In response to criticism from the Kent County Taxpayers Alliance (KCTA) and a lawsuit by a group of local real estate professionals, the Kent County Commission last week approved some changes to how the Kent County Land Bank operates.
Previously, the Kent County Land Bank identified properties that it wanted to purchase from the County as part of the property tax foreclosure process. The problem that the KCTA first publicized is that the Land Bank received preferential treatment and was able to purchase properties before the public auction at prices far below market value. In addition, the Land Bank picked properties solely for the purpose of real estate speculation to fund its operations and not to address blight, as it was designed to do. The statute that created land banks clearly states that the Land Bank will not receive properties until after the public auction process, if any unsold properties are left. This is meant to address the problem of blighted properties which do not sell because they are too expensive to rehabilitate or pose environmental problems.
A lawsuit was filed by local real estate professionals in Kent County to enforce the law as it is written. The suit was dismissed at the Kent County Circuit Court level because the Court ruled that the plaintiffs did not have standing. The issue of whether the law is being violated was not addressed and is yet to be resolved. We supported the lawsuit because we believe that affected parties should be able to sue when the government is breaking the law. The Court begged to differ and decided that essentially no one has standing to sue when the County government is breaking the law. The case is under appeal. The County’s Land Bank Study Committee claims that the legal issue has been resolved, but it has not. The real legal question was never addressed by the Court. There is still a significant, unresolved legal question as to whether allowing the Land Bank to receive properties before the auction process is completed is legal. (Review the statute yourself here. The relevant section is paragraph (6)).
It is KCTA’s position that the Land Bank deprives both local governments and the County government of much-needed tax revenue. Although some County leaders claimed that money received from the foreclosure process cannot be transferred to the general fund, our own Freedom of Information Act request showed that this is not the case. In fact, a significant amount of money is transferred from the foreclosure fund to the county’s general fund each year. (see here and here). In addition, when the Land Bank sells a property that it acquired from the county, 50% of the property taxes collected from that property are sent to the Land Bank for the next five years, further depriving the county and local governments of revenue.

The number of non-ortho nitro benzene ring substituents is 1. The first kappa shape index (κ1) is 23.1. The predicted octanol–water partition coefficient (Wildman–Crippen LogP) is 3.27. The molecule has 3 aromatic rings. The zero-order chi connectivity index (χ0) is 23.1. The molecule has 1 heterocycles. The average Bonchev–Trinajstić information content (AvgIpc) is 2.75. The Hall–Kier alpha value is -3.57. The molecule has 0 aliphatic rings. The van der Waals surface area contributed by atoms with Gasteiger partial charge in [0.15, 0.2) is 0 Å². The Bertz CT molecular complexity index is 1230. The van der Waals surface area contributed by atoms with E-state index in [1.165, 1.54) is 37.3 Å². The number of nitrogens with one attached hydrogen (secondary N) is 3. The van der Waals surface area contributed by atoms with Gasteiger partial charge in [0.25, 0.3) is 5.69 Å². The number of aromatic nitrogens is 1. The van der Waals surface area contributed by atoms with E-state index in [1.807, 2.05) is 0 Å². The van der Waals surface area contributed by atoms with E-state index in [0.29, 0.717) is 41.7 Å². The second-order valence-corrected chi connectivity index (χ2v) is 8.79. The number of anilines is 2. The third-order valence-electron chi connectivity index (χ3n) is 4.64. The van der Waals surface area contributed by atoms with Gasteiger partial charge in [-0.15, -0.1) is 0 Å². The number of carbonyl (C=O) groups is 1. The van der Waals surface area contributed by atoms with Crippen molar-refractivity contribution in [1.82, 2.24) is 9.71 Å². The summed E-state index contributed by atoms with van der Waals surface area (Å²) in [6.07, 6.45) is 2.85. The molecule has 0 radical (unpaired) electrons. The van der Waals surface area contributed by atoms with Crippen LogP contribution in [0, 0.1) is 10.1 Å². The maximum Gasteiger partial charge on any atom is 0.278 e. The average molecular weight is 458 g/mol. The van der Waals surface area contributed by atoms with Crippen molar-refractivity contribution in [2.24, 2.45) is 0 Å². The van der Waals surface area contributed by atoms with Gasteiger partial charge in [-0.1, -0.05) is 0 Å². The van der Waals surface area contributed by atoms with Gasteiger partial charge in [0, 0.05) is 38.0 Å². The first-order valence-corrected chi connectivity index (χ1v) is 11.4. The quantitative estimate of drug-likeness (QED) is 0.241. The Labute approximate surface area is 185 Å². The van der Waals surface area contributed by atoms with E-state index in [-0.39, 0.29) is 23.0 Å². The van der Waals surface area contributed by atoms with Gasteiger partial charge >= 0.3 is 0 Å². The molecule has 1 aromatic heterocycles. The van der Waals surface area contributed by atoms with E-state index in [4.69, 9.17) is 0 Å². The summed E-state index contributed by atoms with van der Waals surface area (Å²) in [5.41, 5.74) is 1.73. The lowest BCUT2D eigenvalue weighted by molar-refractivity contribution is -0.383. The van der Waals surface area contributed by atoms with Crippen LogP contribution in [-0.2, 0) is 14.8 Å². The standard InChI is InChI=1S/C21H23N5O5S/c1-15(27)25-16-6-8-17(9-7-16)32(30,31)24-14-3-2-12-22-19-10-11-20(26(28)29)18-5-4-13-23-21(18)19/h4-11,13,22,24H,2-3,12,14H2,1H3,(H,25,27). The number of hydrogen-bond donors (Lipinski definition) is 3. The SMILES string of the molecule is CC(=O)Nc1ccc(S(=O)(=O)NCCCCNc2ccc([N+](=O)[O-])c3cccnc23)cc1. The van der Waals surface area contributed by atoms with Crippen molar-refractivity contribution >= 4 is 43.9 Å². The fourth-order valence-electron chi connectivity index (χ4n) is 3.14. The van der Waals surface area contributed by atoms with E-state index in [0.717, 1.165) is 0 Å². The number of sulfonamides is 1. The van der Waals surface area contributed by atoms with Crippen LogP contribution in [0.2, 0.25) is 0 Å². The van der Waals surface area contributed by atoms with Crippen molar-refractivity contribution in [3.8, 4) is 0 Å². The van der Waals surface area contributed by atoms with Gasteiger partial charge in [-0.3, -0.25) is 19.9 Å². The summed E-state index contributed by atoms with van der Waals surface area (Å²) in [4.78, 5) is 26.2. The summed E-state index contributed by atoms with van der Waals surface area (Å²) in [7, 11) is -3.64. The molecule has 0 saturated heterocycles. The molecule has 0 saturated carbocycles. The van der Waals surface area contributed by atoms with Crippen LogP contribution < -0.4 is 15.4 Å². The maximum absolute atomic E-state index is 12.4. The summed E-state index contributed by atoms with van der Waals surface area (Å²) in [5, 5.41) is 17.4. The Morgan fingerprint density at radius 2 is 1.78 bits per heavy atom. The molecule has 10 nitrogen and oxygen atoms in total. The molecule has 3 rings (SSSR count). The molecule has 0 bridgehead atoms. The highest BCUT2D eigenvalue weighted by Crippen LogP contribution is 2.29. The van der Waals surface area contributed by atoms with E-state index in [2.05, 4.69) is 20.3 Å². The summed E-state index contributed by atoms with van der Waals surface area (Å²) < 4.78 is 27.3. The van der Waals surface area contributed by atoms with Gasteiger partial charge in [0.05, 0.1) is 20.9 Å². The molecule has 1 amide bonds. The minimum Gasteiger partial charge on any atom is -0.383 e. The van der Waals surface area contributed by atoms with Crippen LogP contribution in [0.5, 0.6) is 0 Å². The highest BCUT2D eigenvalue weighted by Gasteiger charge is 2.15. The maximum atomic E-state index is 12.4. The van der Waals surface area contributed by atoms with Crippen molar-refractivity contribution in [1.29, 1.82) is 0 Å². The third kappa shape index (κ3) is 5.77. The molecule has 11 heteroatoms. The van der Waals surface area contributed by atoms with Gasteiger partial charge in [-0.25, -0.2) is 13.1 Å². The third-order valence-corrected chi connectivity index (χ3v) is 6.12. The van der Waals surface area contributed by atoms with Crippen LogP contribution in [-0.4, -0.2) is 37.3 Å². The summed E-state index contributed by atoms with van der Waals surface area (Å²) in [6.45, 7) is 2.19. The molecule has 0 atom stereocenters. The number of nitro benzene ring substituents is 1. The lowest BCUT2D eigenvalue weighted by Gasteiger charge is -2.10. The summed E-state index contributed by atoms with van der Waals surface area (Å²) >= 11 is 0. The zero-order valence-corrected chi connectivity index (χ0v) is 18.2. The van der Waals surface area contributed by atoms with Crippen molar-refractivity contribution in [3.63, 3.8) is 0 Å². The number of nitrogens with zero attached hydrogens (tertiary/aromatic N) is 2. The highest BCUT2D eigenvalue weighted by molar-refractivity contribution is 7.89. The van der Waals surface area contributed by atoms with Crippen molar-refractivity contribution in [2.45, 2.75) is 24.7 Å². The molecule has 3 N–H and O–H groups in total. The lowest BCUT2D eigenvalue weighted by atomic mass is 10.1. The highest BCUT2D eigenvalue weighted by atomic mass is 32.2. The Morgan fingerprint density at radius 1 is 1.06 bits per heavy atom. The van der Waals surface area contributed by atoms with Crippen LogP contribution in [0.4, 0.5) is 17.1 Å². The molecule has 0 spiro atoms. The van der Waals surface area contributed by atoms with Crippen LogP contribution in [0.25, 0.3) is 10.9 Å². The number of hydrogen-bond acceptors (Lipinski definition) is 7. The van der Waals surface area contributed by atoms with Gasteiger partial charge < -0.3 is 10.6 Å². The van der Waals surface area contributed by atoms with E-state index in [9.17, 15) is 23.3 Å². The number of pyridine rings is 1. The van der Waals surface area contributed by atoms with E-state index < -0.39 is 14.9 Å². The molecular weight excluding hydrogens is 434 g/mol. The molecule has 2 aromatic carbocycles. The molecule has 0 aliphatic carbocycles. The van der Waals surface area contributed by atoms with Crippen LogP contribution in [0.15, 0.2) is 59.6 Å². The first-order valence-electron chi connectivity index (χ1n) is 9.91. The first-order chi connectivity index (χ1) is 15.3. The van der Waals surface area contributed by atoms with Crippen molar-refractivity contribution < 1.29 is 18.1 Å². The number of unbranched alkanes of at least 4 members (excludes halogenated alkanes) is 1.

Furthermore, last year the Land Bank was able to acquire properties for only the amount of taxes owed. Our previous work, using the County’s and Land Bank’s own documents, showed that the process in 2012 deprived the County of at least $1 million in revenue, which will need to be made up in other ways, either through cuts or higher taxes.
The changes to the process approved by the County Commission are an improvement. The process has been modified to move the decision on which properties the Land Bank may acquire from the County Commission to local cities and townships. This creates an additional step and allows local governments to weigh the pros and cons of each property transfer. Further, the Land Bank will otherwise be required to bid at the public auction for properties, which improves the process, but now creates a situation with the Land Bank’s public funds will be used to bid against private buyers. In other words, taxpayer money will be used against them.
We stand by the fact that the Land Bank is a solution in search of a problem. It was designed to reduce blight, yet it clearly has stepped way beyond those bounds. There is no significant problem to address that couldn’t be handled in other ways, such as through existing non-profit organizations. While the Land Bank justifies its purchases by claiming that there are quite a few properties that sell at the public auction but then revert back to foreclosed status, the statistics show that only four such homes (0.5%) were re-foreclosed between 2010 and 2012 out of a total of 734 foreclosed properties. The remaining 27 properties that were re-foreclosed were vacant land properties. It isn’t a problem that requires a new County-run bureaucracy that has a significant negative effect on the County’s budget. (See county-provided documentation of re-foreclosures here). It’s important to also note that none of these re-foreclosed properties were requested by the Kent County Land Bank last year.
The Land Bank should be limited to only handling truly blighted properties, not purchasing properties at a distorted, below-market rate solely for the purpose of funding itself. While KCTA supports the recent change, a better next step would be to limit the Land Bank’s mission to addressing problem properties that do not sell at any of the public auctions.